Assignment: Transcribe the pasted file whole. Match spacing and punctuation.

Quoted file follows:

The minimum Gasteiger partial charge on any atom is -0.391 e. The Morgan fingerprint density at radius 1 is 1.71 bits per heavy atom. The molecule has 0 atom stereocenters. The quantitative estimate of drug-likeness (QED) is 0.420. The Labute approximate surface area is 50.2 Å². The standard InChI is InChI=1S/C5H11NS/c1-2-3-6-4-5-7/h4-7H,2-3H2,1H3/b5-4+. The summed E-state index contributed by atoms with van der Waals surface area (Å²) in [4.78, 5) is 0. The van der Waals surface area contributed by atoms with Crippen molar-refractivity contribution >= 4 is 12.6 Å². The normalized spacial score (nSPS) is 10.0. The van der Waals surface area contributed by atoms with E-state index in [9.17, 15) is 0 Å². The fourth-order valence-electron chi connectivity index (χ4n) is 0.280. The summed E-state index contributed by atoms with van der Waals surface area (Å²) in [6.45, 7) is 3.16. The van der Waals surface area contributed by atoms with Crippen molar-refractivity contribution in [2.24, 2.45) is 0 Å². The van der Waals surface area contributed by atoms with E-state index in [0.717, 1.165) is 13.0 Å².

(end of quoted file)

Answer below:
The minimum Gasteiger partial charge on any atom is -0.391 e. The Morgan fingerprint density at radius 1 is 1.71 bits per heavy atom. The molecule has 0 atom stereocenters. The quantitative estimate of drug-likeness (QED) is 0.420. The Labute approximate surface area is 50.2 Å². The standard InChI is InChI=1S/C5H11NS/c1-2-3-6-4-5-7/h4-7H,2-3H2,1H3/b5-4+. The summed E-state index contributed by atoms with van der Waals surface area (Å²) in [4.78, 5) is 0. The van der Waals surface area contributed by atoms with Crippen molar-refractivity contribution >= 4 is 12.6 Å². The normalized spacial score (nSPS) is 10.0. The van der Waals surface area contributed by atoms with E-state index in [9.17, 15) is 0 Å². The fourth-order valence-electron chi connectivity index (χ4n) is 0.280. The summed E-state index contributed by atoms with van der Waals surface area (Å²) in [6.45, 7) is 3.16. The van der Waals surface area contributed by atoms with Crippen molar-refractivity contribution in [2.24, 2.45) is 0 Å². The van der Waals surface area contributed by atoms with E-state index in [0.717, 1.165) is 13.0 Å².